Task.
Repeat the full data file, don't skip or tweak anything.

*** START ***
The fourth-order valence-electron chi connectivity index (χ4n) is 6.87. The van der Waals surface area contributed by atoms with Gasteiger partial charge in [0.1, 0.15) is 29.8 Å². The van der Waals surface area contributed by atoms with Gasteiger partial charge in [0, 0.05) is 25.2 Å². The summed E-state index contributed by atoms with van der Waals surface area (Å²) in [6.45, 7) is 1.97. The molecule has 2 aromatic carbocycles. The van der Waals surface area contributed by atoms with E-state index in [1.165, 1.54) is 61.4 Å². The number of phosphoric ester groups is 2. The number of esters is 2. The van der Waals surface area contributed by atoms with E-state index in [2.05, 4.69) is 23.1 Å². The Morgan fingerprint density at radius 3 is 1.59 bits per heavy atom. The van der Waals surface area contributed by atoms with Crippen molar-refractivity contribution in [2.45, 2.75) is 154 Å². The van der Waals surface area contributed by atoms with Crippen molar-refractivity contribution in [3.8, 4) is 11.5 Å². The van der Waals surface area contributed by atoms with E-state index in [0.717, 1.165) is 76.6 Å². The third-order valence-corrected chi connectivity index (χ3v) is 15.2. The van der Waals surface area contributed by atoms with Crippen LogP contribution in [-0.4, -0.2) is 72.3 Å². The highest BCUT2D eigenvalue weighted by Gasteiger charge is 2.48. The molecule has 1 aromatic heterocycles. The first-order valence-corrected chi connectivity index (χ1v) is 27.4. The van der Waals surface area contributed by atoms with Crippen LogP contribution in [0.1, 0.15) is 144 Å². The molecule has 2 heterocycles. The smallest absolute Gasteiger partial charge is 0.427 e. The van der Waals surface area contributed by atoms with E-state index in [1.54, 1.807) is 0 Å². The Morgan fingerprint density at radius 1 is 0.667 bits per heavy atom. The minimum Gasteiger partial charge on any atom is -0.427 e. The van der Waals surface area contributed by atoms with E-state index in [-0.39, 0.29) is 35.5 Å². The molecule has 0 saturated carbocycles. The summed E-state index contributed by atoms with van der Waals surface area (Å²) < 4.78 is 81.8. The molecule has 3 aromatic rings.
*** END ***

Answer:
The fourth-order valence-electron chi connectivity index (χ4n) is 6.87. The van der Waals surface area contributed by atoms with Gasteiger partial charge in [0.1, 0.15) is 29.8 Å². The van der Waals surface area contributed by atoms with Gasteiger partial charge in [0, 0.05) is 25.2 Å². The summed E-state index contributed by atoms with van der Waals surface area (Å²) in [6.45, 7) is 1.97. The molecule has 2 aromatic carbocycles. The van der Waals surface area contributed by atoms with E-state index in [1.165, 1.54) is 61.4 Å². The number of phosphoric ester groups is 2. The number of esters is 2. The van der Waals surface area contributed by atoms with E-state index in [2.05, 4.69) is 23.1 Å². The Morgan fingerprint density at radius 3 is 1.59 bits per heavy atom. The van der Waals surface area contributed by atoms with Crippen molar-refractivity contribution in [2.45, 2.75) is 154 Å². The van der Waals surface area contributed by atoms with Crippen molar-refractivity contribution in [3.8, 4) is 11.5 Å². The van der Waals surface area contributed by atoms with E-state index in [0.717, 1.165) is 76.6 Å². The third-order valence-corrected chi connectivity index (χ3v) is 15.2. The van der Waals surface area contributed by atoms with Crippen LogP contribution in [-0.4, -0.2) is 72.3 Å². The highest BCUT2D eigenvalue weighted by Gasteiger charge is 2.48. The molecule has 1 aromatic heterocycles. The first-order valence-corrected chi connectivity index (χ1v) is 27.4. The van der Waals surface area contributed by atoms with Crippen LogP contribution in [0.1, 0.15) is 144 Å². The molecule has 2 heterocycles. The smallest absolute Gasteiger partial charge is 0.427 e. The van der Waals surface area contributed by atoms with E-state index in [1.54, 1.807) is 0 Å². The Morgan fingerprint density at radius 1 is 0.667 bits per heavy atom. The minimum Gasteiger partial charge on any atom is -0.427 e. The van der Waals surface area contributed by atoms with E-state index in [-0.39, 0.29) is 35.5 Å². The molecule has 0 saturated carbocycles. The summed E-state index contributed by atoms with van der Waals surface area (Å²) < 4.78 is 81.8. The molecule has 3 aromatic rings.